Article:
The Web: Flight Home to Unalaska

by Rebecca Goodrich
written on 11/4/97

Will I make it home? 
It's a question we ask 
when we climb into the airplane 
take off our hats, stuff gloves into pockets, 
slip off our boots.  We relax.  Take-off is always 
fine.  We wiggle our toes inside our sox 
and head off for the Bush. 

As many variegated edges as a river, 
has this frontier of ours. 
Some have names:  Dillingham, King Cove, False Pass. 
Further west, we slip into vowels and soft aspirates:  Unga, 
Belkofski, Ounalashka. 
The syllables soften, like the endless clouds 
the engines are pushing through, 
an altitude eternal, infinitely blue. 

The sound creeps into our heads. 
The pros wear ear plugs or speak 
loudly, already deaf. 
Yawn, cat-nap or hash over old times, 
next year's fish and caribou. 

It's a hunting trip now; 
we are tracking down land.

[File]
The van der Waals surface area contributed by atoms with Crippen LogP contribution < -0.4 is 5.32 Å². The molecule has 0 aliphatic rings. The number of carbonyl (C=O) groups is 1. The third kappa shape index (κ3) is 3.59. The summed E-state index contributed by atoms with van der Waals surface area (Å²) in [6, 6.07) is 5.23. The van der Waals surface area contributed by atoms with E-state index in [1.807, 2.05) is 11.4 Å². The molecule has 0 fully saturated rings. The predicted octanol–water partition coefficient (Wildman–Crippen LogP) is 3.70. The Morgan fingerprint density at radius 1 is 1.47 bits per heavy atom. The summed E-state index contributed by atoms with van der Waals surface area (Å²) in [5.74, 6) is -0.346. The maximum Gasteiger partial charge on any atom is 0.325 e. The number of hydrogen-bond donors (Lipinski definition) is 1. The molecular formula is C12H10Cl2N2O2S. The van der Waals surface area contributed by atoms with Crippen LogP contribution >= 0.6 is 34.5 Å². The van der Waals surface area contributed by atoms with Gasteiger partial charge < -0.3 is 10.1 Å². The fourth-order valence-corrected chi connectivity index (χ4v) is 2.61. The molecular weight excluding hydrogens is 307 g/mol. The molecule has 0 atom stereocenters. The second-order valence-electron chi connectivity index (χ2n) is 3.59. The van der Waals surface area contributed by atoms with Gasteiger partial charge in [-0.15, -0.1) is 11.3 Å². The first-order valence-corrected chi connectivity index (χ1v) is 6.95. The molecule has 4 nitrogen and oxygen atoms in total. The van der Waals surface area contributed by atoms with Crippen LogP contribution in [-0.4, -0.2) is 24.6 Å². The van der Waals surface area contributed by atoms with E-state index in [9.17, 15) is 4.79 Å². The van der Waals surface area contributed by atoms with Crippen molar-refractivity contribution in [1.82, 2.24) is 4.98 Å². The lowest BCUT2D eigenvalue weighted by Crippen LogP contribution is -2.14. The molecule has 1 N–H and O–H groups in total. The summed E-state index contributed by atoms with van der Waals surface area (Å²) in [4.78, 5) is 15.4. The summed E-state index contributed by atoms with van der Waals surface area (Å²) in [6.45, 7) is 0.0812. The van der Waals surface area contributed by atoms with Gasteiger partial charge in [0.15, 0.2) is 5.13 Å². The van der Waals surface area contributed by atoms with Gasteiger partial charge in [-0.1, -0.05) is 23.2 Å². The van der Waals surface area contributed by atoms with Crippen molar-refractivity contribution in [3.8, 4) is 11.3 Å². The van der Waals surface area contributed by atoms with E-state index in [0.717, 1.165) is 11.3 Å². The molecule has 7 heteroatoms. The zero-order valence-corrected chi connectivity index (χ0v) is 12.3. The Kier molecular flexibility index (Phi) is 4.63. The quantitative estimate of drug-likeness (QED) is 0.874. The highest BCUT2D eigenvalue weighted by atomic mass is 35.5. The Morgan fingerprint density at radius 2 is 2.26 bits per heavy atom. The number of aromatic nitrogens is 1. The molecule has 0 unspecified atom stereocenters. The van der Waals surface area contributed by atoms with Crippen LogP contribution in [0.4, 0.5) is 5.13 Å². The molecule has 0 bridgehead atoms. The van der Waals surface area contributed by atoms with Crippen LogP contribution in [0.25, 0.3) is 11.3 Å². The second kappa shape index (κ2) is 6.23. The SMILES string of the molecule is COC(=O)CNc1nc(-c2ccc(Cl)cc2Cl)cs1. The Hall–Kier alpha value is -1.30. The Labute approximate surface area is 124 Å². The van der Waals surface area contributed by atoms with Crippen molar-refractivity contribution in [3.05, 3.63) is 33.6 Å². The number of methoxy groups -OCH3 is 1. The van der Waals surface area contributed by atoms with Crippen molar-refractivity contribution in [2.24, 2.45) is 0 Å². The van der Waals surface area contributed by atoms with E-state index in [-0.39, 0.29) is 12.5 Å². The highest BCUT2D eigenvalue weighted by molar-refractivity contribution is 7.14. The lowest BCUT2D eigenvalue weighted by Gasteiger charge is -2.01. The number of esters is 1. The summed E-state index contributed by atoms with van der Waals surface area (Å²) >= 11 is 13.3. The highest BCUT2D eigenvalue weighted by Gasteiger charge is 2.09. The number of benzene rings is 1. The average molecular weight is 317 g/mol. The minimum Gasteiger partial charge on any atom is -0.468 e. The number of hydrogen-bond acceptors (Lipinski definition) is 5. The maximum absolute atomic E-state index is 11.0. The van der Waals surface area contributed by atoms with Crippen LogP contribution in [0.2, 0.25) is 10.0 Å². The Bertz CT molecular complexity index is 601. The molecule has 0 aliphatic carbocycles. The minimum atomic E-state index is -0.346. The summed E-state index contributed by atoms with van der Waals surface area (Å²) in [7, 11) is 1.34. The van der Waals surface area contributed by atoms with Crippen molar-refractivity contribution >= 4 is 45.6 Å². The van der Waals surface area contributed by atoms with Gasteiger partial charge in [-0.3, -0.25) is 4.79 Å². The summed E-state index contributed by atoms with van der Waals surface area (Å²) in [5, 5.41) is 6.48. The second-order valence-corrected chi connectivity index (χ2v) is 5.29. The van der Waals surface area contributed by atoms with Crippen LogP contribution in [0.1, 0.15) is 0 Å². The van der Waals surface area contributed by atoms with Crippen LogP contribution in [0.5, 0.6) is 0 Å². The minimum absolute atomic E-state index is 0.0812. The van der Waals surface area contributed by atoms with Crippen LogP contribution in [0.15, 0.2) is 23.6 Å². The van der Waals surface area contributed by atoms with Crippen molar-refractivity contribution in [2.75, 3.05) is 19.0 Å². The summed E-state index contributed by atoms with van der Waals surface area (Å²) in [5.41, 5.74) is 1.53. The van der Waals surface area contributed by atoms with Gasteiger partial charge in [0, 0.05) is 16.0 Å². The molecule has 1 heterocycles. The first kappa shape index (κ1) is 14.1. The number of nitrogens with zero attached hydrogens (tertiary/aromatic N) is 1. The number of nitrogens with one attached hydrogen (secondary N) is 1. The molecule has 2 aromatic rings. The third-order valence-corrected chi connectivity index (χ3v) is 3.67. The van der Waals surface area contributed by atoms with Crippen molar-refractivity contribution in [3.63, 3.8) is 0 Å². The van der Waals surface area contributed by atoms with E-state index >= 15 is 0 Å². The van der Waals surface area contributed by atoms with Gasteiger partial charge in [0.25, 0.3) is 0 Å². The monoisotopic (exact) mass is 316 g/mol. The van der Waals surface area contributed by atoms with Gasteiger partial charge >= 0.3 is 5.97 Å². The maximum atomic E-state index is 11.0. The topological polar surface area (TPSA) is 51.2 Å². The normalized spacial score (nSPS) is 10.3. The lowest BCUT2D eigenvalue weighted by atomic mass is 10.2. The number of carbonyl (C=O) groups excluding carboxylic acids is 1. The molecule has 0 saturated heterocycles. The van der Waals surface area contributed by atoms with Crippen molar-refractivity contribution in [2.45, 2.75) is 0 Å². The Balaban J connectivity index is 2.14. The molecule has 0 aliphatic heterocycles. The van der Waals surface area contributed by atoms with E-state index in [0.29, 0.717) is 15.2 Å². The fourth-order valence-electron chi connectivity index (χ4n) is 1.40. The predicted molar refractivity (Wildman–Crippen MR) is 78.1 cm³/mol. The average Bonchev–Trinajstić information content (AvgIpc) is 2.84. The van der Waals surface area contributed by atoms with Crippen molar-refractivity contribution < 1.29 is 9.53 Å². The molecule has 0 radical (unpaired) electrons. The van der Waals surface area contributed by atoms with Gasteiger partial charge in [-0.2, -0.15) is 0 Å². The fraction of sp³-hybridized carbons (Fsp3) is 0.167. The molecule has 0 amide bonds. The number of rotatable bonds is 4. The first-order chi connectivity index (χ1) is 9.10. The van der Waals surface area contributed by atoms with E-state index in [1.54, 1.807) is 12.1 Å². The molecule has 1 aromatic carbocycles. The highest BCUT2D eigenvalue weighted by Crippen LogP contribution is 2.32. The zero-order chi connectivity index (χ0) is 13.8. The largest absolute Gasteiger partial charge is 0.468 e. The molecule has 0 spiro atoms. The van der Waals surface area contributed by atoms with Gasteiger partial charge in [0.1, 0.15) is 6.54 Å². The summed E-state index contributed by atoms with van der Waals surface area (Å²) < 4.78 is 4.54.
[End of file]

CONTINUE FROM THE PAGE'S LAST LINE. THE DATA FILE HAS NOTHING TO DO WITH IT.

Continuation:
It's out there, somehow, 
floating in this mist-wrapped world 
floating otherworldly, out of reach; 
we will never touch down. 
We have been flying for hours now. 

You never step onto the same island twice. 
Yet it is home, there it is! 
We find it bobbing on the waves 
near its customary location 
athwart two great, unruly oceans, 
whose friction creates the air we use 
to touch down. 

We bid the mountains to stay back, 
give us passage to the air strip. 
We approach the field--a flat place-- 
arm-wrestled from land that was rocky for 
millions of years. 
We hold our breath, 
to show the wind how to do the same; 
each landing a cooperative effort, much like 
fishing, fighting, loving. 
We feel the wheels bounce down 
the thrusters blast to halt the plane 
before its nose gets wet in Dutch Harbor. 
Now we exhale, now we applaud, 
how easy now 
to believe in God, 
the pilot, the mountains, the wind, 
all the forces of nature 
who have given us this day. 

So many departures in Alaska life 
so many turnarounds.  So many hours of waiting 
await us in Cold Bay. 
Even the storms do not stay 
forever, even they fly away 
like the ravens 
who greet us with the neighborhood news. 
From their opened beaks 
we hear the sound. 
Oh we never understand. 
All we know is touching down 
and walking upon the land. 

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